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GOBLOX001001
04-14-2010, 3:35 PM
The other day i bought a dalmatian lyretail molly for my nephew.
He as a 10 gallon tank that currently has 1 leopard guppy and another molly of some kind.
His water parameters were fine, can't remember what they were exactly but they were perfect.
The new molly seemed fine at first but the next day it was just laying on the bottom of the tank. After I saw that, I moved it to a 5 gallon container with a filter, heater, and air stone. I added some aquarium salt to the container thinking it might just be over stressed. It will come up for food and swim around sometimes but mostly stays on the bottom of the tank. It looks fine except it keeps its dorsal fin down.
I was just hoping someone here could give me an idea of what to do.

Thanks in advance.

cellodaisy
04-14-2010, 3:54 PM
How long have you had the new molly? How did you acclimate it to the new tank? Did you notice any aggression between the fish? Can you retest the water? "Perfect" readings would be 0 ammonia, 0 nitrite, 0 nitrate, which seems like it would be easy to remember, so I'm guessing they weren't quite perfect.

GOBLOX001001
04-14-2010, 4:02 PM
? "Perfect" readings would be 0 ammonia, 0 nitrite, 0 nitrate, which seems like it would be easy to remember, so I'm guessing they weren't quite perfect.

good point. ammonia was 0ppm and so was nitrite. nitrate was around 10 ppm. i can't test the water again. i did a 50% water change after moving the other fish to one of my other tanks.

There were no signs of aggression. He has only had the fish since Monday.

cellodaisy
04-14-2010, 4:08 PM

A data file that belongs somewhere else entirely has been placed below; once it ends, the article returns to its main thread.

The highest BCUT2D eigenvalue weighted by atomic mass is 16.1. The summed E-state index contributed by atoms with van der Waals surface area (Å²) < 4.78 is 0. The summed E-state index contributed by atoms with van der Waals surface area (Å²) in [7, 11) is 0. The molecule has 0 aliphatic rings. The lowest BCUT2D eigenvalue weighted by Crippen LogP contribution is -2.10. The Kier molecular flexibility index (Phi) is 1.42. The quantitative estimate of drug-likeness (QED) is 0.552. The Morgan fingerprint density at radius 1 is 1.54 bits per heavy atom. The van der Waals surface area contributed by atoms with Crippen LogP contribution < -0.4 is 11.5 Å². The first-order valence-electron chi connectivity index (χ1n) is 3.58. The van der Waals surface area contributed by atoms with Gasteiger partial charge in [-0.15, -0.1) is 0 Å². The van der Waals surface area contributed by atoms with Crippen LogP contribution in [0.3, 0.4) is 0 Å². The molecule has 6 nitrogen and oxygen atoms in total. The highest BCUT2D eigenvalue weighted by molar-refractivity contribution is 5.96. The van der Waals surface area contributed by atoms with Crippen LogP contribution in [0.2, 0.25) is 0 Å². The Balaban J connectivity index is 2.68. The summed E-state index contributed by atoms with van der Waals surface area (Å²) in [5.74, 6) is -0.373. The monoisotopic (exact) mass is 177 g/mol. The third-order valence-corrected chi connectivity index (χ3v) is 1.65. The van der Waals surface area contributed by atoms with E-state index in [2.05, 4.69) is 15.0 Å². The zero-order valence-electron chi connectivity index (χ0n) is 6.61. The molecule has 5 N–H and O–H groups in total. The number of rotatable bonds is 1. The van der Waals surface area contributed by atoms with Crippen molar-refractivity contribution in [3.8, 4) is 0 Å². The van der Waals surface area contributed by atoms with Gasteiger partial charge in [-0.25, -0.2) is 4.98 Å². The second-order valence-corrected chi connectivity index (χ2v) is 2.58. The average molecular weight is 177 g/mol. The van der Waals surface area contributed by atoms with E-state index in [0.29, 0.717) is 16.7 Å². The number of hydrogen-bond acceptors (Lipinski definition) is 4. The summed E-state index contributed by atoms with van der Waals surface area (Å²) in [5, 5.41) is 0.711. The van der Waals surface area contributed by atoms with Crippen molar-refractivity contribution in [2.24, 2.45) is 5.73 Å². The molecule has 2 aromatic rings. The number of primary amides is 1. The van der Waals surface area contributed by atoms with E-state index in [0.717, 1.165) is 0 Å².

Well... I guess I'd just keep up with frequent water changes to keep the water as pristine as possible. If you don't see any other symptoms, it could just be the stress of moving to a new tank. Hopefully some of the more experienced members will chime in.

bradlgt21
04-14-2010, 4:45 PM
It could just be stress. Some fish get afraid of the new lights and movement and settings and just hide on the bottom. They will get used to it over time.

Another possibility is he has something wrong, it could even be internal parasites and you wouldn't know unless you observed him for a period of time. Hence why so many of us use QT tanks. You moved him to a 5 gallon with heater, filter, and air stone. Thats where he should have gone when you got him home. When your new into this stuff you learn from situations like this. Luckily your stock isn't big in case they all get sick. Next time put him in that tank by himself for a few weeks to make sure he is healthy, whenever you get a new fish your risking the health of your current residents if you don't esure the new fish is 100% healthy by keeping him by himself for a month. I know it's hard but the wait will save the lives of all your current fish if something goes wrong.

GOBLOX001001
04-14-2010, 4:57 PM
i usually quarantine my fish. i had to give up that 5 gallon qt which i was gonna use for my new shrimp.

The fish is now slightly on its side. so i'm not sure what that means exactly. It will still swim if it needs, so it isnt dead i'm still just unsure of the situation.

bradlgt21
04-14-2010, 5:00 PM
I was going to suggest swim bladder disease but laying on it's side is pretty much just dying regadless of what is wrong. The tank you put him in did it have used filter media? If it's a filter you just grabbed out of a drawer or bucket and set up then it wouldnt' be cycled. He might be getting high levels of ammonia right now.